Notes From the Chalkboard



As a certified teacher in the state of Massachusetts I have learned a tremendous amount in different graduate school classes and professional development sessions. However, the most important things I have learned have come from my fellow teachers and from experiences in the classroom. The Notes from the Chalkboard Blog is where I will share some of those hard won lessons. So without further ado, here are some of my notes from the chalkboard…..


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Walter Duncan is a 14-year veteran K-12 teacher. His students were ranked in the top 15% of all Massachusetts Public School students on MCAS ELA in 2012. He has deep experience getting the best out of his kids in inner-city school districts such as Detroit, Washington DC, and Boston. He is the host of the Teachers’ Round Table, an online forum for teachers committed to progressive practice and evidence-based, data-driven education. Additionally he is the co-founder of Design By Educators the makers of the Quick Key Mobile app, a social impact company that seeks to empower teachers to more effectively close the achievement gap.

Sawbonna, I see you or my soul sees your soul.

In my fifteen years in the classroom I have been blessed to have been able to build meaningful relationships with my students. I have never been “buddy buddy” with students, but a clear mutual respect and warm feeling exists. As teachers invest their time in their students and the students invest their efforts into the class, strong bonds can and do form. As educators, we know it is important to build these bonds, as students give more effort when they feel that an instructor has taken a genuine interest in who they are as human beings. But how can this be done? We are not in the classroom to be friends with students. Yet a real relationship with our students must exist, and it must be deeper than “I am the authority and your are the neophyte”.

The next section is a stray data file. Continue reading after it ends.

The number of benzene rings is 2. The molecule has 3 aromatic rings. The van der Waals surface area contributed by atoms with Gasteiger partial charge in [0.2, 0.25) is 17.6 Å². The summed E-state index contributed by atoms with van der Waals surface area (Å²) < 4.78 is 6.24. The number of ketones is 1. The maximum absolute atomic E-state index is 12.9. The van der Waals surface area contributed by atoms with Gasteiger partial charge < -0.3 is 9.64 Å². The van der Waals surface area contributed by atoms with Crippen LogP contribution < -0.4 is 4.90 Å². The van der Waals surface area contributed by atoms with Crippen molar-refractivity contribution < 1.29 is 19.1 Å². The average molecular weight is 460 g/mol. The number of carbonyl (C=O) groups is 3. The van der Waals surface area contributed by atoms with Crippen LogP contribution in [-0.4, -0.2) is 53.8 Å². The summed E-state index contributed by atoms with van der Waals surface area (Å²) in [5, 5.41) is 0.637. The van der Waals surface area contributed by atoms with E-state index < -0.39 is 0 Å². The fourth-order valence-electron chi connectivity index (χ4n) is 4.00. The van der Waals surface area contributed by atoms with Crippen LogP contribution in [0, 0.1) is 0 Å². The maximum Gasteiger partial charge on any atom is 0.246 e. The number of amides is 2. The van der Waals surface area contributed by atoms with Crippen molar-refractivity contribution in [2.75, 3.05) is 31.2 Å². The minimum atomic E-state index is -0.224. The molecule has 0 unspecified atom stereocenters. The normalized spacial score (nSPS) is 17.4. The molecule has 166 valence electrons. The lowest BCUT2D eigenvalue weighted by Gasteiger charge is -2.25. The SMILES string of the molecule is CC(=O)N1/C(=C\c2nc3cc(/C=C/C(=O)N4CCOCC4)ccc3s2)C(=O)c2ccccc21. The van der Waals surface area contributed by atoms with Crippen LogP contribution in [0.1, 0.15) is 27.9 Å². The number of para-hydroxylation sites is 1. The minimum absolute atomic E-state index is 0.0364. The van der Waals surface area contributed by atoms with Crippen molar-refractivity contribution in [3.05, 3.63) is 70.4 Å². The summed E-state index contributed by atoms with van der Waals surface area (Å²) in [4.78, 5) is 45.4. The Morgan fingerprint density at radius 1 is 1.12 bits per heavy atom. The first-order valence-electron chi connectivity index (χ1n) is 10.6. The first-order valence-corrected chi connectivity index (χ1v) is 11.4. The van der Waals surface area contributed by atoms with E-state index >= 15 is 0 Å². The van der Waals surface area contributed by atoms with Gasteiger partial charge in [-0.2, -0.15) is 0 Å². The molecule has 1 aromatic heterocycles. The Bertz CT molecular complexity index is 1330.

In my early years in the classroom, I was able to achieve this goal but I did not understand how I was able to do it. At first I thought it was just because I was young and familiar with the hip slang, or because I would host after school hip-hop clubs, during which time the students would make beats by banging their fists on the table and I would freestyle rap with the students. The truth is, my raps are bad and my slang is outdated and makes me look corny (real talk)! So, what is the key? How can we make them know we care and that we are genuinely interested in each of them?
In my first year of teaching I noticed an English teacher who seemed to connect with all of her students. They loved her, and she was strict and demanding. Mrs. Amen Ra, she did not play, yet all of her students knew she cared. As a result, they worked for her, I mean they really worked hard for her class. A difficult assignment? They did not bat an eye, they got down to business. I wanted to teach like that, so I started watching her, trying to see what she was doing. I noticed that she always commented on what outfits the students were wearing, or how they were carrying themselves. She did not necessarily praise or put down, she just noticed. And she noticed different students everyday, not the same ones. She acknowledged their swag, she saw them. 
Sawbonna is a Zulu term for “I see you” or “my soul sees your soul”. Our students need to know that we notice them, that we see them for who they are. That we see them no matter if they are failing or thriving, that we acknowledge their humanity. They need our attention like a plant needs sunshine. They need it objectively, not with saccharine sweet praise or mean-spirited admonishment, they just need to be seen. So notice your students, say something about their new Jordans, even if you think it ridiculous to spend that much money on shoes. Comment on their new haircut, even if the lineup is uneven 🙂 Notice them and they will notice that you care, and they will work harder for you.
Sawbonna, I see you or my soul sees your soul.
By | 2013-11-03T02:12:00+00:00 November 3rd, 2013|Categories: Uncategorized|0 Comments

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